Billboard Ads Made Just For You? Patent For New Technology Could Make It A Reality

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13 Responses to Billboard Ads Made Just For You? Patent For New Technology Could Make It A Reality

  1. Eleni Pappelis says:

    As interesting of a new way to market to consumers this is, as a consumer I feel this is beyond intrusive. Like Microsoft’s NUads, I just wonder how many would give their consent to be researched and targeted. I know I wouldn’t like to be bombarded with more advertisements or my information recorded. It is scary how much information advertisement agencies can gain about their consumers. Personally, I also don’t like the idea of knowing that the advertisements are supposed to be more effective to me. I feel like I am the target of mind control and the last thing I would want to sign up for is bring brain washed into spending more money I don’t need to spend…which is exactly what I would do if every billboard I drove by was a Starbucks or other coffee advertisement.

  2. Allie Lord says:

    I feel very similarly about this new technology as I felt about NUads: if done correctly, this technology could be invaluable but there is a fine line between improving advertising and going too far. I never considered that the GPS service in my car could be used to track my whereabouts, and honestly I see it as a huge safety concern. The in-depth information this tracking can provide could be dangerous in the wrong hands. However, if done correctly, recording the count of types of places I visit, how many coffee shops per week or malls per month, could help to focus advertising without quite as much invasion of privacy.

  3. Rob Jewett says:

    I don’t like this idea at all. With the GPS capability of OnStar, theoretically an advertiser or company would be able to track thousands of people’s whereabouts each day. That means after a month, someone would be able to collect enough data to figure out your schedule for every day of the week. This would allow ads to be targeted to consumers in a much better way, but honestly I want to ignore most of the ads I see. For instance, on a long road trip, there might be billboard after billboard of ads for places to stop and eat, when all you want to do is get to your destination. I also can’t figure out how these billboards would change for every car that passes on a crowded freeway. This seems like a safety hazard if people began to watch the billboards change rather than focus on driving.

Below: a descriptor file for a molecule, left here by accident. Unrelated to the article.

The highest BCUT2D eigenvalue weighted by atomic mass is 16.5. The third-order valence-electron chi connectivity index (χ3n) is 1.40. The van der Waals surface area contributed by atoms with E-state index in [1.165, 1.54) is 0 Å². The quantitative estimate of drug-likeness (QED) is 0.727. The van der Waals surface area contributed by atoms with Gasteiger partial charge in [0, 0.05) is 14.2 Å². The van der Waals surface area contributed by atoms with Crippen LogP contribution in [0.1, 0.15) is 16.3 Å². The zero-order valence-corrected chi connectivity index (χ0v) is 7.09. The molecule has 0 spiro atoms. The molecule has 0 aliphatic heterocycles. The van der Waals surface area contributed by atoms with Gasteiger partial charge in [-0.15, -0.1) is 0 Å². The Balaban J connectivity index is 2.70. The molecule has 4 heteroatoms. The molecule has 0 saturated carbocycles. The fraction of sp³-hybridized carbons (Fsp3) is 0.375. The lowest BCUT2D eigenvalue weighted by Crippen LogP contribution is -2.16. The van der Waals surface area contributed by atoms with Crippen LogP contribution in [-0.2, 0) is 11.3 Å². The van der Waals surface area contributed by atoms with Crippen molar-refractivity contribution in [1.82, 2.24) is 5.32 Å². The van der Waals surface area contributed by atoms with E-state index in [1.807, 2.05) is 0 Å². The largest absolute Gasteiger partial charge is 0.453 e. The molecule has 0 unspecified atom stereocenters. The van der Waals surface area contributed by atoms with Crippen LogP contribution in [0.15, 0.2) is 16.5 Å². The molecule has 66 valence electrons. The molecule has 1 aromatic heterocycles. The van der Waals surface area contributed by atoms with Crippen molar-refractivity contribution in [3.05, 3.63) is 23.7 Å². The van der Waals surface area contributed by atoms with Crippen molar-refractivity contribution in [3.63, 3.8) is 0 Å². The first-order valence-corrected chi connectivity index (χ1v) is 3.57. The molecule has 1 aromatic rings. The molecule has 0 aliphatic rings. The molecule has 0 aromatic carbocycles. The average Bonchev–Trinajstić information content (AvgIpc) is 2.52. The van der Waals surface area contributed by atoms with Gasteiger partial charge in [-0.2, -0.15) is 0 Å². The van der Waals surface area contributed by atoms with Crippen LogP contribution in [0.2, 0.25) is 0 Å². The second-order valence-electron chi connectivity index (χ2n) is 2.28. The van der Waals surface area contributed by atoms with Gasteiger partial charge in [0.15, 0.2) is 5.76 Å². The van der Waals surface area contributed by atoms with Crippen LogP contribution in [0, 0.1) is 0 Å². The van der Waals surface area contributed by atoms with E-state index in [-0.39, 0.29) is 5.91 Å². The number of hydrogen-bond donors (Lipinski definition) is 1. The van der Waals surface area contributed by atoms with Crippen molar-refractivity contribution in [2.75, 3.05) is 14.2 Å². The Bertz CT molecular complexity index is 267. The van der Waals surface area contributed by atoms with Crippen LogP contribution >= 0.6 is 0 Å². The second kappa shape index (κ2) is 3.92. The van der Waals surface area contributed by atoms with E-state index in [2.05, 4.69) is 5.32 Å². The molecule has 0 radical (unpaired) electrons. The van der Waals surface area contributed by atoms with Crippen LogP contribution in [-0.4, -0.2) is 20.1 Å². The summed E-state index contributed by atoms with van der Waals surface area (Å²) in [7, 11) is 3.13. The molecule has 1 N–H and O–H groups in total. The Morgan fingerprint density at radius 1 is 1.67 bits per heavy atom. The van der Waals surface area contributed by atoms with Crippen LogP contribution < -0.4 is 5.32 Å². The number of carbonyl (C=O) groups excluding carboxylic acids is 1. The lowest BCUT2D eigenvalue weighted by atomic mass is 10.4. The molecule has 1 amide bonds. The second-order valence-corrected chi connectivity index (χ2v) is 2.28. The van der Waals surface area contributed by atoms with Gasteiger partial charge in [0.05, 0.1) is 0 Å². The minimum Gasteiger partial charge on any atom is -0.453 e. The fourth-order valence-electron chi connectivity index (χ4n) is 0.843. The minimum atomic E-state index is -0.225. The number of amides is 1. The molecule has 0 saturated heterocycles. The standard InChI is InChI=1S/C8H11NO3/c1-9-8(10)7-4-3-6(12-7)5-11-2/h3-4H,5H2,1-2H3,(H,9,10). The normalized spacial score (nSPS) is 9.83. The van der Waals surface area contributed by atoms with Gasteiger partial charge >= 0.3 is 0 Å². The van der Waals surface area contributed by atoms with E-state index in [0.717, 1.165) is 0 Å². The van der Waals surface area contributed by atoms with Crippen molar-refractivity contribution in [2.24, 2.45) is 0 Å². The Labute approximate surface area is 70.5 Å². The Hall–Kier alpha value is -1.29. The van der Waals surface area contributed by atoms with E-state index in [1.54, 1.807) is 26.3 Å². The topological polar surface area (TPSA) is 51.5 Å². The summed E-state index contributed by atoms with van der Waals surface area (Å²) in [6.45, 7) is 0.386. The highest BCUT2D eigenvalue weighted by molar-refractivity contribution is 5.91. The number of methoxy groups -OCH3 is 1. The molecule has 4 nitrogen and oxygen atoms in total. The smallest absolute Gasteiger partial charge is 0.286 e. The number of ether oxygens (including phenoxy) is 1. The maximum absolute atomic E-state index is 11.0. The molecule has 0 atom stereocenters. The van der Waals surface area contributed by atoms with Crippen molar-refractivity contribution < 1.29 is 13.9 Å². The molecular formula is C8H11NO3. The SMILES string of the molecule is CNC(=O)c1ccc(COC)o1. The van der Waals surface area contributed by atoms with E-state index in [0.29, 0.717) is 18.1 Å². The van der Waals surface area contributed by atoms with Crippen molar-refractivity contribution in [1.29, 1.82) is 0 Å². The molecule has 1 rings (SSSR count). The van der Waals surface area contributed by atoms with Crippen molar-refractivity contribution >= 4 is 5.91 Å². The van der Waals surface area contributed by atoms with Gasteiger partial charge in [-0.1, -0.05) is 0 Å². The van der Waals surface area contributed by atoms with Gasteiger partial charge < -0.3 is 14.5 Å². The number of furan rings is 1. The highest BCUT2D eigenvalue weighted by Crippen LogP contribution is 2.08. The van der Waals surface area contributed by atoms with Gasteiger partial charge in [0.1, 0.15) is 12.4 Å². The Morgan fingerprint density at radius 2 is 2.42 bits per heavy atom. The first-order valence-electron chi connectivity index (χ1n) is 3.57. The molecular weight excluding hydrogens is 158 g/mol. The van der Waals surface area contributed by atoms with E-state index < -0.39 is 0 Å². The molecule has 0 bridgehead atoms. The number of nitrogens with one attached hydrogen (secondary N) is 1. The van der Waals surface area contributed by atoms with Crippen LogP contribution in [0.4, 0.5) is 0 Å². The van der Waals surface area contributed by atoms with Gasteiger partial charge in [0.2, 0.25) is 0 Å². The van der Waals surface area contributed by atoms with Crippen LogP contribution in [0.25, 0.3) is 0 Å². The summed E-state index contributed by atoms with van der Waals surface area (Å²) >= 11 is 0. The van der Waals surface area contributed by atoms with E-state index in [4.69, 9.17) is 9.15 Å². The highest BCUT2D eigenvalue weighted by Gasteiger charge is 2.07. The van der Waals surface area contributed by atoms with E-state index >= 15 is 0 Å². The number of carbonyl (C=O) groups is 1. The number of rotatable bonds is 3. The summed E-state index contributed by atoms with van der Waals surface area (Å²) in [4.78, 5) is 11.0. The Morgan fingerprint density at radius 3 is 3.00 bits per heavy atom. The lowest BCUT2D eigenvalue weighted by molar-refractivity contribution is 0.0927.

4. Johnny Escobar says:

    This seems like a great idea in theory but will not be very easy to execute. If anyone has ever taken a road trip in California,then you know that there are thousands of cars on the road at the same time. What if you were stuck on the 405 in stop and go traffic for 3 hours. Is the billboard going to change every 2 seconds to accommodate everyone with onstar? I feel like it would cause some major traffic accidents as people swerve to get off the exit to Starbucks or McDonalds only to have a feeling of superiority because they feel the billboard was aimed at them. On the other hand, I wouldnt mind knowing the location of every In-N-Out Burger on a road trip from southern California to Oregon. The privacy issues dont bother me, they will only know what you tell them, and if you have a gps or On-Star in your vehicle then you know that your location at every minute is being tracked. That is the price you pay for service and security.